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Photo by Andrew Scheufler

Most Excellent Meetup

A revival at HHN 30 in 2020 is probably the best Bill & Ted fans can realistically hope for 

Christmastime is traditionally the season for Walt Disney World to shine, with Mickey's parties in the Magic Kingdom, candlelight processionals at Epcot and new holiday projections on Hollywood Studios' Tower of Terror. SeaWorld usually runs a close second, with its spectacular Sea of Trees and various encounters with Rudolph the Red-Nosed Reindeer and friends.

However, 2017 will be remembered as the year Universal Orlando shot to the top of the tree with an all-star slate of new holiday shows across both parks. The long-running Macy's Parade inside Universal Studios Florida underwent an extreme makeover, gaining impressive new floats themed around Minions, Shrek and Madagascar. The choreography is better than ever, and the new floats' internal engines eliminate tacky tow-trucks, but the Muzak-esque instrumental soundtrack is so soporific that I yearned for the earworm "Let Your Heart Take Flight" to return.

Universal's other holiday headliner, the Magic of Christmas at Hogwarts Castle projections in Islands of Adventure, is an unqualified success, exceeding the eye-popping presentations at the Harry Potter lands' grand openings; watch the night's final showing from the Hogsmeade stage or the Jurassic Park bridge for best viewing. And Universal offers other Yuletide entertainment, both familiar (Grinchmas musical, Mannheim Steamroller concerts) and fresh (new Celestina Warbeck songs by composers Zachary & Weiner) to fill guests' stockings.

But a certain segment of Universal's frequent visitors aren't about Christmas, because they're still focused on Halloween. Before last fall's Halloween Horror Nights began, Universal announced that the 26th annual edition of Bill & Ted's Excellent Halloween Adventure would also be the last. The popular pop-culture spoof was given a well-deserved "farewell tour" send-off, with a strong script by writer-director Jason Horne and extra performances scheduled so annual passholders could say goodbye.

Universal declined to answer specific questions about the show's end, but their spokesman stated, "We know the show had a dedicated following and we did not make the decision about the Farewell tour lightly. But we are always looking for new and exciting Halloween Horror Nights content and look forward to sharing what's next with you and all our fans."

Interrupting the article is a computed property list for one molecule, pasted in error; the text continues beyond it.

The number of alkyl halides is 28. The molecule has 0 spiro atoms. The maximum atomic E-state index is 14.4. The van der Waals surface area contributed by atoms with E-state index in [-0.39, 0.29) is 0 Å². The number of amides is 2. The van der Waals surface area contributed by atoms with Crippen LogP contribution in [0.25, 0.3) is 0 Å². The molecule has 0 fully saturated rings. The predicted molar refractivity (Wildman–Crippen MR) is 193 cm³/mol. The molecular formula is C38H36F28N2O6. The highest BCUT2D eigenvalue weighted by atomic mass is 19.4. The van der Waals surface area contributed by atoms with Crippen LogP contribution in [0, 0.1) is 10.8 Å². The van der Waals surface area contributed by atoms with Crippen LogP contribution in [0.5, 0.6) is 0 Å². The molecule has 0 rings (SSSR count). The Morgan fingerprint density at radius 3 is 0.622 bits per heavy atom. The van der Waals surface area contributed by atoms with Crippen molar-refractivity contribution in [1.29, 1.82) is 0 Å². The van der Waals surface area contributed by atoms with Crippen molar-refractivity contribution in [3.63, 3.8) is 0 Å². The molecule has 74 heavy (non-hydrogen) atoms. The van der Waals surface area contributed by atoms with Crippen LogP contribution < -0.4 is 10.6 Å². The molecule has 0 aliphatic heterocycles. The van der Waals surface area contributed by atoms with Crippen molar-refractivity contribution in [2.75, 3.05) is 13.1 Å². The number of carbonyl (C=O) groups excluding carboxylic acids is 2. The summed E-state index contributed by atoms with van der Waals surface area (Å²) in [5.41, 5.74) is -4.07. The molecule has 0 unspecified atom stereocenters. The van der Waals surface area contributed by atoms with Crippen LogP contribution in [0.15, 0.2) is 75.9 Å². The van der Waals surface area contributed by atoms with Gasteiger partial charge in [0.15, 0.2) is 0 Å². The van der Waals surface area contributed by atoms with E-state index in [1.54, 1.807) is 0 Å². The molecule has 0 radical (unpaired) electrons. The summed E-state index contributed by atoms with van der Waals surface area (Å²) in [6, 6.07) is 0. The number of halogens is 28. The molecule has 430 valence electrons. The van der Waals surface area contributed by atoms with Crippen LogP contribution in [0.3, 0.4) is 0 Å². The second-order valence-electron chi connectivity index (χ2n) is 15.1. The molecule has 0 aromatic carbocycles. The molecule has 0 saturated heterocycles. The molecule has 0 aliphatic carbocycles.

Even so, some B&T devotees still aren't willing to let the time-traveling duo depart and have organized in hopes of persuading Universal to rescind the Wyld Stallyns' pink slip. The movement began with the Twitter hashtag #SaveBillAndTed. Then Rachel Callahan, an office manager from Orlando, formed a "Save Bill And Ted" Facebook group which currently has more than 1,100 members around the globe; a related petition is approaching 1,500 signatures. Most recently, a website was launched, featuring email and postal addresses for contacting Universal executives, along with a newsletter and community forum.

Last Saturday, a couple dozen B&T diehards gathered at the Miller's Ale House across Kirkman Road from Universal's entrance to discuss their next moves, led by Callahan and her co-organizer Lisa Frack Fritscher, a local writer and one-time scareactor. They plan to raise awareness for their cause by organizing events like film screenings and charity drives (this meeting collected toys for Shriners Hospital), as well as promoting quirky "Most Excellent Moments," such as donating a Bill & Ted tattoo to a California fan.

Although Callahan first experienced B&T just last year, she says she was instantly attracted to the community around the show. "I've never been around a more passionate group of people," she told me, adding that she was inspired to start the Facebook group by "the people that were coming together, and all the stories of why they love Bill & Ted and what it means to them." While her group's explicit objective "is to get the show to come back in some form or capacity," they've added the charity aspect because, she acknowledges, "We're not going to thrive on just trying to save the show, so why not try to help people?"

That's good to hear, because I'd wager their chances of making Universal reverse course to be slightly worse than the Grim Reaper's odds at Battleship. Even if they were to boycott, 1,000-odd guests is a drop in the bucket compared to the crowds HHN brings in. I say this as an old-school B&T fan going back to the mid-'90s, when writers J. Michael Roddy and Jason Surrell brought sci-fi smackdowns like Mulder vs. Scully (Tyler Cravens, Jamie Thomason) and Kirk vs. Picard (Dan Johnson, Mike Mergenthaler) to loony life. But while the show's meme references now go over my graying head, Bill & Ted themselves have become less relevant to modern audiences – long-rumored third film notwithstanding – so the current creative team must relish the opportunity to start fresh with a new franchise. A triumphant revival at HHN 30 in 2020 is probably the best B&T fans can hope for; until then, be excellent to each other ... and party on, dudes!

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